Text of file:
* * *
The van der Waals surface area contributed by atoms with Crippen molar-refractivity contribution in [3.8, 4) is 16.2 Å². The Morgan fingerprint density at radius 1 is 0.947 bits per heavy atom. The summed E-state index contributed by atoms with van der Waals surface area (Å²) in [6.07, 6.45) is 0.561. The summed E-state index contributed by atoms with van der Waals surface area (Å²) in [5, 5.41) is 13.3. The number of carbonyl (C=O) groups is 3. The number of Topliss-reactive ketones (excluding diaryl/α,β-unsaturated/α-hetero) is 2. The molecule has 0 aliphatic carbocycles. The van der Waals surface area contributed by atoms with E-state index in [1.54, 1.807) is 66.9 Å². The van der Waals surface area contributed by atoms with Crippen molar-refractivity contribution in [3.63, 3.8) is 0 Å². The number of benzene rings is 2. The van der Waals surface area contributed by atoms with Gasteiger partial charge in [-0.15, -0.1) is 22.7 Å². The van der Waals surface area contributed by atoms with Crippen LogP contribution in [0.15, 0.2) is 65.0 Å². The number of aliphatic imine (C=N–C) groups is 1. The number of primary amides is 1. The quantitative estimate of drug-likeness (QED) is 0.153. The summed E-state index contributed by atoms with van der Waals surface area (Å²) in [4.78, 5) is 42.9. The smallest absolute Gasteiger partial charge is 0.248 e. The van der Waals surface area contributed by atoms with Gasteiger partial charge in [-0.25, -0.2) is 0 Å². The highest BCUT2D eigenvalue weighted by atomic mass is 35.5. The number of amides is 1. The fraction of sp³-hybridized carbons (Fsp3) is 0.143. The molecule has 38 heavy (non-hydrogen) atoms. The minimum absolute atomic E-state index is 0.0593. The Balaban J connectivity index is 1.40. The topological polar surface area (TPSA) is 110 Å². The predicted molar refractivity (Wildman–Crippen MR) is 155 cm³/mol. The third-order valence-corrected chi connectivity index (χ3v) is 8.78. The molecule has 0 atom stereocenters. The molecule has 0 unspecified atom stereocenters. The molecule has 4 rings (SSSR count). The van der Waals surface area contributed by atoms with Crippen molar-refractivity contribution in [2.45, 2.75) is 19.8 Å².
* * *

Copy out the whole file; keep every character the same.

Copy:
The van der Waals surface area contributed by atoms with Crippen molar-refractivity contribution in [3.8, 4) is 16.2 Å². The Morgan fingerprint density at radius 1 is 0.947 bits per heavy atom. The summed E-state index contributed by atoms with van der Waals surface area (Å²) in [6.07, 6.45) is 0.561. The summed E-state index contributed by atoms with van der Waals surface area (Å²) in [5, 5.41) is 13.3. The number of carbonyl (C=O) groups is 3. The number of Topliss-reactive ketones (excluding diaryl/α,β-unsaturated/α-hetero) is 2. The molecule has 0 aliphatic carbocycles. The van der Waals surface area contributed by atoms with E-state index in [1.54, 1.807) is 66.9 Å². The van der Waals surface area contributed by atoms with Crippen molar-refractivity contribution in [3.63, 3.8) is 0 Å². The number of benzene rings is 2. The van der Waals surface area contributed by atoms with Gasteiger partial charge in [-0.15, -0.1) is 22.7 Å². The van der Waals surface area contributed by atoms with Crippen LogP contribution in [0.15, 0.2) is 65.0 Å². The number of aliphatic imine (C=N–C) groups is 1. The number of primary amides is 1. The quantitative estimate of drug-likeness (QED) is 0.153. The summed E-state index contributed by atoms with van der Waals surface area (Å²) in [4.78, 5) is 42.9. The smallest absolute Gasteiger partial charge is 0.248 e. The van der Waals surface area contributed by atoms with Gasteiger partial charge in [-0.25, -0.2) is 0 Å². The highest BCUT2D eigenvalue weighted by atomic mass is 35.5. The number of amides is 1. The fraction of sp³-hybridized carbons (Fsp3) is 0.143. The molecule has 38 heavy (non-hydrogen) atoms. The minimum absolute atomic E-state index is 0.0593. The Balaban J connectivity index is 1.40. The topological polar surface area (TPSA) is 110 Å². The predicted molar refractivity (Wildman–Crippen MR) is 155 cm³/mol. The third-order valence-corrected chi connectivity index (χ3v) is 8.78. The molecule has 0 atom stereocenters. The molecule has 0 unspecified atom stereocenters. The molecule has 4 rings (SSSR count). The van der Waals surface area contributed by atoms with Crippen molar-refractivity contribution in [2.45, 2.75) is 19.8 Å².